Derik Whittaker

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Dynamically Changing Resources in a ListBox using Binding and Converters

While working on an application targeted towards WP7 I wanted to have the application change style resource which was attached to a border element based on a value (aka a status) in my view model.  After searching around for a bit I was not able to come up w/ a complete end to end solution, only bits and pieces.  In order to help the next poor newbie I thought I would post my solution (btw, there may be a MUCH better solution than this out there).

In this sample I simply created a test application based off of the Item List Template which comes out of the box with a few minor changes.

 

Setting up the XAML

image

 

The important item to pay attention to above is the highlighted line.  This is the line which will change the border brush via the converter based on the value in the ‘Color’ property in my view model. 

Changes to the View model

image

The code above is the property I added which will allow us to trigger the border brush to determine what style to use

 

Creating the Converter

image

 

The above is a pretty standard converter which uses the IValueConverter interface.  The Part in here it pay attention to is how I am grabbing the brush resources out of the App.xaml file (there may be a better way to do this, but i could not find this).  What this code does is basically determines which loaded resource to return based on the value passed into the converter

 

Registering the Converter

image

Once you create your converter class (see above) you do need to register it in your app.xaml class.  Do do this simply follow the logic above.

 

Creating the Brush Resources

image

The code above will create the various resources needed to allow us to change the color of our item in XAML

Populating the ‘live data’

 

 

 

 

image

The default template for the Item List project has all the data hard wired in the MainViewModel class.  I simply added the above logic to populate the color properties.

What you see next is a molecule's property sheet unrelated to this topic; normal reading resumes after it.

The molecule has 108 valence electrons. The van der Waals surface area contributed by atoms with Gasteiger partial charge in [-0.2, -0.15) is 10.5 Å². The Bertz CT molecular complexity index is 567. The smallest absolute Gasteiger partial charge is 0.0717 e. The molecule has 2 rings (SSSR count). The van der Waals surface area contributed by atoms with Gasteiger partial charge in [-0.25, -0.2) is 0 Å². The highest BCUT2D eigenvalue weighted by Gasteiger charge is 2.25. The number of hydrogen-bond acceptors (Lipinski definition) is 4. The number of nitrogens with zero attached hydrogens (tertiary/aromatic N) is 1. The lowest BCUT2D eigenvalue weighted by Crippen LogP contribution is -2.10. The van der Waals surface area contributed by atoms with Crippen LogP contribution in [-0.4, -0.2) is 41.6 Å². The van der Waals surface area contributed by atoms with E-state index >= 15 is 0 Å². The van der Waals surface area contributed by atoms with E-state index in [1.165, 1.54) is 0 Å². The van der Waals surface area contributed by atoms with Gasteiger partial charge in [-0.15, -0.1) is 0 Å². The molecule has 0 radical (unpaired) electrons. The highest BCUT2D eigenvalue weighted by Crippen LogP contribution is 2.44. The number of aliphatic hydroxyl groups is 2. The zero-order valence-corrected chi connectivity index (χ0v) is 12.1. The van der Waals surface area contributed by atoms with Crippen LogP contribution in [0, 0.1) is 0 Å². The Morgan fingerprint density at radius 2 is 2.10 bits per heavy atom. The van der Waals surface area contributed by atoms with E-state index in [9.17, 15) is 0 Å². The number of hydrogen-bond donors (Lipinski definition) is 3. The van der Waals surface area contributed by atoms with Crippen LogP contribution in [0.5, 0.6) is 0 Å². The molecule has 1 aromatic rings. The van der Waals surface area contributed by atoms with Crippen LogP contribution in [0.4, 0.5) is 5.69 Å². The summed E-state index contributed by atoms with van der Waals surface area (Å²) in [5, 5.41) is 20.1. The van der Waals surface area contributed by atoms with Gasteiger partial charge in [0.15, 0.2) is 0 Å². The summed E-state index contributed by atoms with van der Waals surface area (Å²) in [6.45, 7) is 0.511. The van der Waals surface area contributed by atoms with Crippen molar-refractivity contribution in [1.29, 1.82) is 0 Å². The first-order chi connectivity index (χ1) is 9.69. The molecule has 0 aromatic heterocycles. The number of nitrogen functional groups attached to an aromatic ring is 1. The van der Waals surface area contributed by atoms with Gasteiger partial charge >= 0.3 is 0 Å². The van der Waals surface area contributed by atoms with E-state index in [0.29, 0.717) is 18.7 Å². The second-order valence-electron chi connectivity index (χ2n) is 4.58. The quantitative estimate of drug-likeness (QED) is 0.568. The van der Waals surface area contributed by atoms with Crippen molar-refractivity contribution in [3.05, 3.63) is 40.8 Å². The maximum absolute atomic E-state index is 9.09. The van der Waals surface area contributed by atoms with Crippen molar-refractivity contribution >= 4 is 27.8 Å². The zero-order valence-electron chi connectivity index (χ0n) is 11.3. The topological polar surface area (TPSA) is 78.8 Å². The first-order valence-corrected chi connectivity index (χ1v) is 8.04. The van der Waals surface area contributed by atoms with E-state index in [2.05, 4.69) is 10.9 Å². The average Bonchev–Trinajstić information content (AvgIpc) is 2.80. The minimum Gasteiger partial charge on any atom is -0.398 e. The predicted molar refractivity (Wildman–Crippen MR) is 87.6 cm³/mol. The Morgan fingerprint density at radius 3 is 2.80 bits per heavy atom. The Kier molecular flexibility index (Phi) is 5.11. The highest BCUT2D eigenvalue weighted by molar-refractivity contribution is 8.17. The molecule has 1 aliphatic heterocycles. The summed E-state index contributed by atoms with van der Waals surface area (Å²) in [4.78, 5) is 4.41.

After you put all the above together you get….

image

Notice how the little colors next to each item change, this is our doing :) Now of course this is a simple example, but it does go to prove how you can accomplish this.

Till next time,


Posted 07-24-2010 1:51 PM by Derik Whittaker
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Comments

Phil Ananin wrote re: Dynamically Changing Resources in a ListBox using Binding and Converters
on 07-25-2010 9:21 AM

Why not bind directly to a brush (e.g. a SolidColorBrush) in your ViewModel? Cuts out the need for messing around with a converter then.

Karl Shifflett wrote re: Dynamically Changing Resources in a ListBox using Binding and Converters
on 07-26-2010 12:42 AM

Hi Derik,

This is going to get developers into trouble at design-time when the Cider or Blend designer is designing the form.

Referencing Application at design-time will return a null reference exception.

Suggest adding a null reference check for Application and Application.Current before accessing it in your converter.

Cheers,

Karl

Jason wrote re: Dynamically Changing Resources in a ListBox using Binding and Converters
on 07-26-2010 1:02 AM
Derik Whittaker wrote re: Dynamically Changing Resources in a ListBox using Binding and Converters
on 07-26-2010 4:30 AM

@Karl,

Thanks I will add in that logic to avoid issues at design time.

HydroMan wrote re: Dynamically Changing Resources in a ListBox using Binding and Converters
on 07-26-2010 4:38 PM

@Phil Ananin

In the MVVM world, ViewModel is not suppose to be aware of the View. Yes what you say is correct and can be done but if you are following a pattern, the best way to do is stick to it and follow its rules. Converter in this case accompishes just that. SolidColorBrush is a view centric Type and ViewModel is not suppose to care how you display the info, as long as you have the means to do it. If this ViewModel was applied to WinForms, the SolidColorBrush will be irrelevant. Also becomes anti-pattern so hence the point :)

Phil Ananin wrote re: Dynamically Changing Resources in a ListBox using Binding and Converters
on 07-28-2010 3:57 PM

@HydroMan

Okay, so I see where you're coming from. Let me rephrase your point: MVVM is concerned only with the separation of designer and developer; your point is that by defining the property as a SolidColorBrush I would be specifying a view implementation detail in my ViewModel, correct? Well, I see no difference between exposing a Brush directly and using a magic string plus a converter. The designer still always gets given a SolidColorBrush to bind to at the end of the day. Now you do have a point, which is that SolidColorBrush is the wrong thing to expose. Instead we should be exposing something like a Color for the designer to bind to. This way they can choose their own brush in their design.

Alberto Silva wrote Windows Phone 7 – Experiência para programadores (XXVII)
on 07-29-2010 1:49 PM

Mais uma levada de links relacionados com o desenvolvimento para WP7: Performance Optimization on Windows

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